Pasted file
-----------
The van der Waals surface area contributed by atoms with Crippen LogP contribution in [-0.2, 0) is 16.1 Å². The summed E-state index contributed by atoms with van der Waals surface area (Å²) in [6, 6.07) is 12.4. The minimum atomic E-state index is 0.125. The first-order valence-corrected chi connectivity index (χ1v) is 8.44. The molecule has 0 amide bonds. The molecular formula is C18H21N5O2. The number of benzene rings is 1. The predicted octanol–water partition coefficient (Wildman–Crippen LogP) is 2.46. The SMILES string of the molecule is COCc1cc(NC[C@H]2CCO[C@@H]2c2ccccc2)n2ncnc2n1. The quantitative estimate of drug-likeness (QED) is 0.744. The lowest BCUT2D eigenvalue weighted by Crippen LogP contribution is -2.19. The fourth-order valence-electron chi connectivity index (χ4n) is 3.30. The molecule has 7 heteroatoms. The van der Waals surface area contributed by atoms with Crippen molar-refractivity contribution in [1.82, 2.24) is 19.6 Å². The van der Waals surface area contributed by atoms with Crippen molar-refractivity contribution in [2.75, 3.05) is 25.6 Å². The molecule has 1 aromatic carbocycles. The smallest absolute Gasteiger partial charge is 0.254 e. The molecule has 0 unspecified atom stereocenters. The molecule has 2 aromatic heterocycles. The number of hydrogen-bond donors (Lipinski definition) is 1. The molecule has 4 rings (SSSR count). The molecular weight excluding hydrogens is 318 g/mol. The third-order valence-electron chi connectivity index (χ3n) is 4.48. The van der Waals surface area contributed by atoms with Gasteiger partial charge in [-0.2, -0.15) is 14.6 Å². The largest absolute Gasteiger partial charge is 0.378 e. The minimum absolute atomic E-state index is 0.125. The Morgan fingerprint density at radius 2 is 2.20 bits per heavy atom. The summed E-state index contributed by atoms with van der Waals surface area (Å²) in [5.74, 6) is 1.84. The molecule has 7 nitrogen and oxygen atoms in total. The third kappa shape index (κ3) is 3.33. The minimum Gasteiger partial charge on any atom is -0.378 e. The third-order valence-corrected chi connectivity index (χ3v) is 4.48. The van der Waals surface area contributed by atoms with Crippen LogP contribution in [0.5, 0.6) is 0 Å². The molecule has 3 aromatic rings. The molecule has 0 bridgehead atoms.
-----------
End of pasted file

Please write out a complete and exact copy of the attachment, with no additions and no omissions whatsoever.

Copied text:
The van der Waals surface area contributed by atoms with Crippen LogP contribution in [-0.2, 0) is 16.1 Å². The summed E-state index contributed by atoms with van der Waals surface area (Å²) in [6, 6.07) is 12.4. The minimum atomic E-state index is 0.125. The first-order valence-corrected chi connectivity index (χ1v) is 8.44. The molecule has 0 amide bonds. The molecular formula is C18H21N5O2. The number of benzene rings is 1. The predicted octanol–water partition coefficient (Wildman–Crippen LogP) is 2.46. The SMILES string of the molecule is COCc1cc(NC[C@H]2CCO[C@@H]2c2ccccc2)n2ncnc2n1. The quantitative estimate of drug-likeness (QED) is 0.744. The lowest BCUT2D eigenvalue weighted by Crippen LogP contribution is -2.19. The fourth-order valence-electron chi connectivity index (χ4n) is 3.30. The molecule has 7 heteroatoms. The van der Waals surface area contributed by atoms with Crippen molar-refractivity contribution in [1.82, 2.24) is 19.6 Å². The van der Waals surface area contributed by atoms with Crippen molar-refractivity contribution in [2.75, 3.05) is 25.6 Å². The molecule has 1 aromatic carbocycles. The smallest absolute Gasteiger partial charge is 0.254 e. The molecule has 0 unspecified atom stereocenters. The molecule has 2 aromatic heterocycles. The number of hydrogen-bond donors (Lipinski definition) is 1. The molecule has 4 rings (SSSR count). The molecular weight excluding hydrogens is 318 g/mol. The third-order valence-electron chi connectivity index (χ3n) is 4.48. The van der Waals surface area contributed by atoms with Gasteiger partial charge in [-0.2, -0.15) is 14.6 Å². The largest absolute Gasteiger partial charge is 0.378 e. The minimum absolute atomic E-state index is 0.125. The Morgan fingerprint density at radius 2 is 2.20 bits per heavy atom. The summed E-state index contributed by atoms with van der Waals surface area (Å²) in [5.74, 6) is 1.84. The molecule has 7 nitrogen and oxygen atoms in total. The third kappa shape index (κ3) is 3.33. The minimum Gasteiger partial charge on any atom is -0.378 e. The third-order valence-corrected chi connectivity index (χ3v) is 4.48. The van der Waals surface area contributed by atoms with Crippen LogP contribution in [0.5, 0.6) is 0 Å². The molecule has 3 aromatic rings. The molecule has 0 bridgehead atoms.